With sharply funny and deeply insightful stand-up centered on the importance of advocating for one’s own mental health, Maria Bamford, a comedian known for her personal and experimental comedy and her character voice work, gave the annual Van Zelst Lecture in Communication via Zoom on April 30.
“I adore Zoom… I’m so afraid to leave this venue. I love the power to mute and to be muted at any point. It’s democracy in action,” she said during the Zoom event, made possible by a generous gift from Louann and the late Theodore Van Zelst. “And I miss the Zoom bombers. I don’t know if it’s happened to you, but it happened to me a view times, and it was so explosive, just like they promised. It stopped at a certain point. I don’t know if the firewalls got too high. I just wanted to give creative support to the Zoom bombers out there. I assume it’s men in their 60s in the suburbs of Denver.”
Bamford, who stars in the surreal and semi-autobiographical comedy Lady Dynamite on Netflix, also has three unconventional hourlong stand-up specials, including one where she performs for an audience of two: her parents. She also was the first female comic to have two half-hour Comedy Central Presents specials, and she’s known for her voiced characters for Big Mouth, BoJack Horseman, Summer Camp Island, Adventure Time, Talking Tom and Friends, Bob’s Burgers, Legend of Korra, Puss in Boots, CatDog and PBS’s Emmy-winning series, Word Girl. In 2014, she won the American Comedy Award for Best Club Comic, and she was nominated for an Emmy for her guest appearance on the Netflix children’s series Ask the StoryBots. She also created and starred in the cult hit web series The Maria Bamford Show.
“I have been trying to better myself throughout the quar [sic], but I also worry that if I did something, like stop eating white sugar and flour… would I ever be able to stop talking about it?” she joked. Then, in one of her character voices, she deadpanned, “‘Maria, oh my God, I’ve been clean off sugar and white flour, I mean those are drugs, for 42 days, and it’s like, I have so much more energy… But… what’s been the best thing about it is that I am just so much more conscious in my relationships.’ And yet… you haven’t noticed, I’ve fallen asleep with my eyes wide open. Can we talk about anything else? I’m a 50-year-old white woman. I’ve heard a tale of dietary transformation. Unless it starts… ‘And then, they went up a mountain, and found the Tapatio-infused water that they would drink because it’s gluten-free…’ Then, maybe I’m interested.”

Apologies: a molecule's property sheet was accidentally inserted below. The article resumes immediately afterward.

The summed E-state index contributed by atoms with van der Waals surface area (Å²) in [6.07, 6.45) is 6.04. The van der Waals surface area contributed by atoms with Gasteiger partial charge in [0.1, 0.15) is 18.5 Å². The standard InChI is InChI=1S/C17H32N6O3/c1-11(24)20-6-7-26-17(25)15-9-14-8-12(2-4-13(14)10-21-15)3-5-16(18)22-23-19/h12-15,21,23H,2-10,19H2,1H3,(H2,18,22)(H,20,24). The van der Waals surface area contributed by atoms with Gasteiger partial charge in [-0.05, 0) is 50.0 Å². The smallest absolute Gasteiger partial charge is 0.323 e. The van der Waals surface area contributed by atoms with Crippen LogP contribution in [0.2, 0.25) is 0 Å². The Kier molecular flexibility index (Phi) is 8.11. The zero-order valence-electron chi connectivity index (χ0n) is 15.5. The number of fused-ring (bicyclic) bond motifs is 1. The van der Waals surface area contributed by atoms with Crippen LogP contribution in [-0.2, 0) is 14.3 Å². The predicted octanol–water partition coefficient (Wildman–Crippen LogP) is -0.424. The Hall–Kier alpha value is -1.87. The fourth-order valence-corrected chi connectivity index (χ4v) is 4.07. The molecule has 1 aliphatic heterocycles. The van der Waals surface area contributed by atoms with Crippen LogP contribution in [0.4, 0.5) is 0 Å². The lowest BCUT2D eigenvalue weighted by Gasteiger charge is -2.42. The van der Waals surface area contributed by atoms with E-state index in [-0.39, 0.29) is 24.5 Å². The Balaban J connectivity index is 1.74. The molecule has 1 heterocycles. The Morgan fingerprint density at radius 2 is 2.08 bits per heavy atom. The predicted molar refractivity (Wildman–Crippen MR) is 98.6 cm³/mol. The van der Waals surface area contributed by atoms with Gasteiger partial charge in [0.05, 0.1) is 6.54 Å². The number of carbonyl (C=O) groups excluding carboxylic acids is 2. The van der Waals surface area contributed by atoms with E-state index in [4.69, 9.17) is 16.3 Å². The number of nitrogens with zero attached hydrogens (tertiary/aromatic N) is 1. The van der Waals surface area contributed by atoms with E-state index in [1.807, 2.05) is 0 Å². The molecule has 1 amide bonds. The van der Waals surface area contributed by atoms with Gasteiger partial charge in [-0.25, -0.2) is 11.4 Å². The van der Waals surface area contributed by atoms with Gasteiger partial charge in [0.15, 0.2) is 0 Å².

She also joked about her own struggles and attending 12-step programs.
“They’re free, that’s what I love about them. They’re a cult,” she joked. “Number one, free. Number two, free. And three, they can’t kick you out.”
In the Q&A after the session, moderated by Department of Radio/Television/Film Chair Zayd Dohrn and lecturer Eliza Bent, they discussed her creative motivation.
“Some people feel more like entertainment is a service, and they’re more interested in always entertaining the crowd. That is not my opinion,” she said. “I want to entertain myself first. Because I’m the one who has to be there.”
She also talked about the difficulties of balancing her mental health and the pressures to succeed in Hollywood.
“I’ve had different highs and lows,” she said. “About 15 years ago, I got about three seasons of being this crazy Target lady character, which was the dream come true and yet it was also golden handcuffs. I couldn’t say anything about the experience publicly and I ended up having a manic episode as a result of that anxiety. So, the main thing to me is to have my mental health. I’m on meds now, which make it so that I sleep regularly.”
She said she made the conscious decision not to be in the writers’ room of Lady Dynamite, because she had to prioritize her mental health.
“If you’re going to write, direct, and act as the main number one on the call sheet of your own show, you’re only going to get maybe four hours of sleep a night,” she said. “I just want to have a good life and that means having to advocate for one’s self.”
School of Communication Dean E. Patrick Johnson said Bamford brought “much-needed levity in these dark times” and thanked the Van Zelsts for their continued support of the School of Communication.
By Cara Lockwood